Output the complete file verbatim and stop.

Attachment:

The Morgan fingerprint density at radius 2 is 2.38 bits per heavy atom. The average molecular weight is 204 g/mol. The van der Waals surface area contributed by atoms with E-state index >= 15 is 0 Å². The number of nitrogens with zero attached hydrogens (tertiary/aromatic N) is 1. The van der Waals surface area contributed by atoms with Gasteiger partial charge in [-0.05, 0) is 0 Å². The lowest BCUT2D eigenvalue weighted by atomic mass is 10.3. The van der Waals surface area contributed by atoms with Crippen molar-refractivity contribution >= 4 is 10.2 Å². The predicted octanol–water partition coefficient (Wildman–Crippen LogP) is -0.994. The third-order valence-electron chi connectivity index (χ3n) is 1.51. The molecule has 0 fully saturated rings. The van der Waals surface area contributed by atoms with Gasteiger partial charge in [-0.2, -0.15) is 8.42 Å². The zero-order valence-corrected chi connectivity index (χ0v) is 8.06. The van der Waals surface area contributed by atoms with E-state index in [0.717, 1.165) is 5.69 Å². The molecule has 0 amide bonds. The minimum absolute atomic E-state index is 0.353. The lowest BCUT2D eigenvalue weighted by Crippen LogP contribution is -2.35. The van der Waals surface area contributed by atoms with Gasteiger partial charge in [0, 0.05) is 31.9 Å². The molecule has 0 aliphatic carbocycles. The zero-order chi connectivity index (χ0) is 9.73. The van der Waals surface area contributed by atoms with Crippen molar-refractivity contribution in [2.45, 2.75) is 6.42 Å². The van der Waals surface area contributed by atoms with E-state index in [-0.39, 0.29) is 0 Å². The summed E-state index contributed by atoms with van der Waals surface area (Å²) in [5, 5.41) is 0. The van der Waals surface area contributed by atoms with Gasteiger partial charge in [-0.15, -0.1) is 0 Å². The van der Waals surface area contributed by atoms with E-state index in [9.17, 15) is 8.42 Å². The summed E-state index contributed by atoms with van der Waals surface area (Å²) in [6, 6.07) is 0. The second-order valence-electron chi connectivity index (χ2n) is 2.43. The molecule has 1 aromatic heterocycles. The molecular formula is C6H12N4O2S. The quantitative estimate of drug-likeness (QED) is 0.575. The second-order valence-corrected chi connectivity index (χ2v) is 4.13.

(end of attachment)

The Morgan fingerprint density at radius 2 is 2.38 bits per heavy atom. The average molecular weight is 204 g/mol. The van der Waals surface area contributed by atoms with E-state index >= 15 is 0 Å². The number of nitrogens with zero attached hydrogens (tertiary/aromatic N) is 1. The van der Waals surface area contributed by atoms with Gasteiger partial charge in [-0.05, 0) is 0 Å². The lowest BCUT2D eigenvalue weighted by atomic mass is 10.3. The van der Waals surface area contributed by atoms with Crippen molar-refractivity contribution >= 4 is 10.2 Å². The predicted octanol–water partition coefficient (Wildman–Crippen LogP) is -0.994. The third-order valence-electron chi connectivity index (χ3n) is 1.51. The molecule has 0 fully saturated rings. The van der Waals surface area contributed by atoms with Gasteiger partial charge in [-0.2, -0.15) is 8.42 Å². The zero-order valence-corrected chi connectivity index (χ0v) is 8.06. The van der Waals surface area contributed by atoms with E-state index in [0.717, 1.165) is 5.69 Å². The molecule has 0 amide bonds. The minimum absolute atomic E-state index is 0.353. The lowest BCUT2D eigenvalue weighted by Crippen LogP contribution is -2.35. The van der Waals surface area contributed by atoms with Gasteiger partial charge in [0, 0.05) is 31.9 Å². The molecule has 0 aliphatic carbocycles. The zero-order chi connectivity index (χ0) is 9.73. The van der Waals surface area contributed by atoms with Crippen molar-refractivity contribution in [2.45, 2.75) is 6.42 Å². The van der Waals surface area contributed by atoms with E-state index in [-0.39, 0.29) is 0 Å². The summed E-state index contributed by atoms with van der Waals surface area (Å²) in [5, 5.41) is 0. The van der Waals surface area contributed by atoms with Gasteiger partial charge in [-0.15, -0.1) is 0 Å². The van der Waals surface area contributed by atoms with E-state index in [9.17, 15) is 8.42 Å². The summed E-state index contributed by atoms with van der Waals surface area (Å²) in [6, 6.07) is 0. The second-order valence-electron chi connectivity index (χ2n) is 2.43. The molecule has 1 aromatic heterocycles. The molecular formula is C6H12N4O2S. The quantitative estimate of drug-likeness (QED) is 0.575. The second-order valence-corrected chi connectivity index (χ2v) is 4.13.